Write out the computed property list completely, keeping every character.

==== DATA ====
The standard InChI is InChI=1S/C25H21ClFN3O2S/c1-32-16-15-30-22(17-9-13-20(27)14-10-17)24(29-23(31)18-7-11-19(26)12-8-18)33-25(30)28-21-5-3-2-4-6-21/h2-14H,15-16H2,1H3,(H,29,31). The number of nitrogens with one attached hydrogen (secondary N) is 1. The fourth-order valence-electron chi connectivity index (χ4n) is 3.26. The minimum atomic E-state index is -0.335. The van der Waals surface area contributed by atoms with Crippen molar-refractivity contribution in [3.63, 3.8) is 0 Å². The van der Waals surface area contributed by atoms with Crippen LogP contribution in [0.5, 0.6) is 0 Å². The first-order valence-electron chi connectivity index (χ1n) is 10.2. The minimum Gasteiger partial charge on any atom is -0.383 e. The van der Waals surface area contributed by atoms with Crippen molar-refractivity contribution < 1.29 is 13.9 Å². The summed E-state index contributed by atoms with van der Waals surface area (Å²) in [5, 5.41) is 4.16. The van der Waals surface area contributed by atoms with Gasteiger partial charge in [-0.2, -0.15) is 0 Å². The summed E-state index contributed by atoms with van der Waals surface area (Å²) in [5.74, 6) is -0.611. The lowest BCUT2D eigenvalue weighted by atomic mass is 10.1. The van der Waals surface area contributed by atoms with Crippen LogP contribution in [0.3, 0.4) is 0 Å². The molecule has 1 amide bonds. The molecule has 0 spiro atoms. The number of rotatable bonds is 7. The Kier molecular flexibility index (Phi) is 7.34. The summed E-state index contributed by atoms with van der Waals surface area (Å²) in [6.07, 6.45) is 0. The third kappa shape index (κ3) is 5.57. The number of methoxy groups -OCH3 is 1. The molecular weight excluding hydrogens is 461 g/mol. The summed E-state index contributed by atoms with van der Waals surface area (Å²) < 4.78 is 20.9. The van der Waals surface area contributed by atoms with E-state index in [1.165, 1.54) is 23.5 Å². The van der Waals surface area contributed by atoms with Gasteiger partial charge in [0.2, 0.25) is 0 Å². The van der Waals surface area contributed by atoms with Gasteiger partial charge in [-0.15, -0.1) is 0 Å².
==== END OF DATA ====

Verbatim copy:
The standard InChI is InChI=1S/C25H21ClFN3O2S/c1-32-16-15-30-22(17-9-13-20(27)14-10-17)24(29-23(31)18-7-11-19(26)12-8-18)33-25(30)28-21-5-3-2-4-6-21/h2-14H,15-16H2,1H3,(H,29,31). The number of nitrogens with one attached hydrogen (secondary N) is 1. The fourth-order valence-electron chi connectivity index (χ4n) is 3.26. The minimum atomic E-state index is -0.335. The van der Waals surface area contributed by atoms with Crippen molar-refractivity contribution in [3.63, 3.8) is 0 Å². The van der Waals surface area contributed by atoms with Crippen LogP contribution in [0.5, 0.6) is 0 Å². The first-order valence-electron chi connectivity index (χ1n) is 10.2. The minimum Gasteiger partial charge on any atom is -0.383 e. The van der Waals surface area contributed by atoms with Crippen molar-refractivity contribution < 1.29 is 13.9 Å². The summed E-state index contributed by atoms with van der Waals surface area (Å²) in [5, 5.41) is 4.16. The van der Waals surface area contributed by atoms with Gasteiger partial charge in [-0.2, -0.15) is 0 Å². The summed E-state index contributed by atoms with van der Waals surface area (Å²) in [5.74, 6) is -0.611. The lowest BCUT2D eigenvalue weighted by atomic mass is 10.1. The van der Waals surface area contributed by atoms with Crippen LogP contribution in [0.3, 0.4) is 0 Å². The molecule has 1 amide bonds. The molecule has 0 spiro atoms. The number of rotatable bonds is 7. The Kier molecular flexibility index (Phi) is 7.34. The summed E-state index contributed by atoms with van der Waals surface area (Å²) in [6.07, 6.45) is 0. The third kappa shape index (κ3) is 5.57. The number of methoxy groups -OCH3 is 1. The molecular weight excluding hydrogens is 461 g/mol. The summed E-state index contributed by atoms with van der Waals surface area (Å²) < 4.78 is 20.9. The van der Waals surface area contributed by atoms with E-state index in [1.165, 1.54) is 23.5 Å². The van der Waals surface area contributed by atoms with Gasteiger partial charge in [0.2, 0.25) is 0 Å². The van der Waals surface area contributed by atoms with Gasteiger partial charge in [-0.15, -0.1) is 0 Å².